Urban forests play an active role improving and mitigating health risks. Trees improve air quality by removing atmospheric carbon dioxide, absorbing air pollutants, and producing oxygen.13 Air pollution poses a threat to the health of those living in cities, contributing to asthma, coughing, headaches, respiratory heart disease, and some cancers.14 Trees also provide shade control, which limit exposure to ultra violet radiation, which can lead to sunburns, skin cancer, and cataracts.15 Trees also help to reduce extreme urban temperatures, which can contribute to heat rash, sunburn, fainting and heat exhaustion, which can lead to increased mortality.16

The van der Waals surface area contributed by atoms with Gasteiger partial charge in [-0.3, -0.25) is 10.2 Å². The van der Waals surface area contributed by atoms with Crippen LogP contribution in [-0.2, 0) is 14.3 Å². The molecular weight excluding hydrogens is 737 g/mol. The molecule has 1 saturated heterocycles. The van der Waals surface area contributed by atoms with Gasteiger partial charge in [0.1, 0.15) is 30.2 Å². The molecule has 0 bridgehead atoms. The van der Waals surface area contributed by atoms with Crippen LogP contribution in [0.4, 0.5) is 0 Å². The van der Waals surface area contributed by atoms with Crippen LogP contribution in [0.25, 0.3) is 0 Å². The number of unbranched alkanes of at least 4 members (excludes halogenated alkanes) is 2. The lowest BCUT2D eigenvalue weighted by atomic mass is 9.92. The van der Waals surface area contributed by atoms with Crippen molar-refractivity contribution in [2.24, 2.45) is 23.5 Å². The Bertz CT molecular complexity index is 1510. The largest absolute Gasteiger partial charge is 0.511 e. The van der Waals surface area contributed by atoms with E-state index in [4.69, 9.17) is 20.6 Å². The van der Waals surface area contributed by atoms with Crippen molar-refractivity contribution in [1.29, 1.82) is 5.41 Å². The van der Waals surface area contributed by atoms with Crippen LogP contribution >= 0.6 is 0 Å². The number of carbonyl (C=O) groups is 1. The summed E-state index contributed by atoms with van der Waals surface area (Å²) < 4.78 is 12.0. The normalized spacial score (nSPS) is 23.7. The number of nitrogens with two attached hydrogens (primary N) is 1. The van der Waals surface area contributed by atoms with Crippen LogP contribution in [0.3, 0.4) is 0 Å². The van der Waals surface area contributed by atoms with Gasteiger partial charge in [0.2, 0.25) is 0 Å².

Active transportation networks, such as sidewalks, paths, and bike lanes, encourage residents to walk and cycle, reducing the risk of a number of chronic diseases, cardiovascular disease, obesity, type II diabetes, and certain types of cancer. Active transportation also has a positive effect on mental health, as physical activity can reduce the symptoms of depression, anxiety, and panic disorders.17
Health Equity Impacts of Green Spaces and Active Transportation
Not all populations and neighbourhoods in Toronto have equitable access to green spaces and active transportation networks. For example, the former City of Toronto has active transportation rates that are three times higher than in North York, Scarborough and Etobicoke. Additionally, the northern and eastern parts of the city have fewer bicycle facilities compared to south-central Toronto where bicycle lanes and paths are more concentrated.18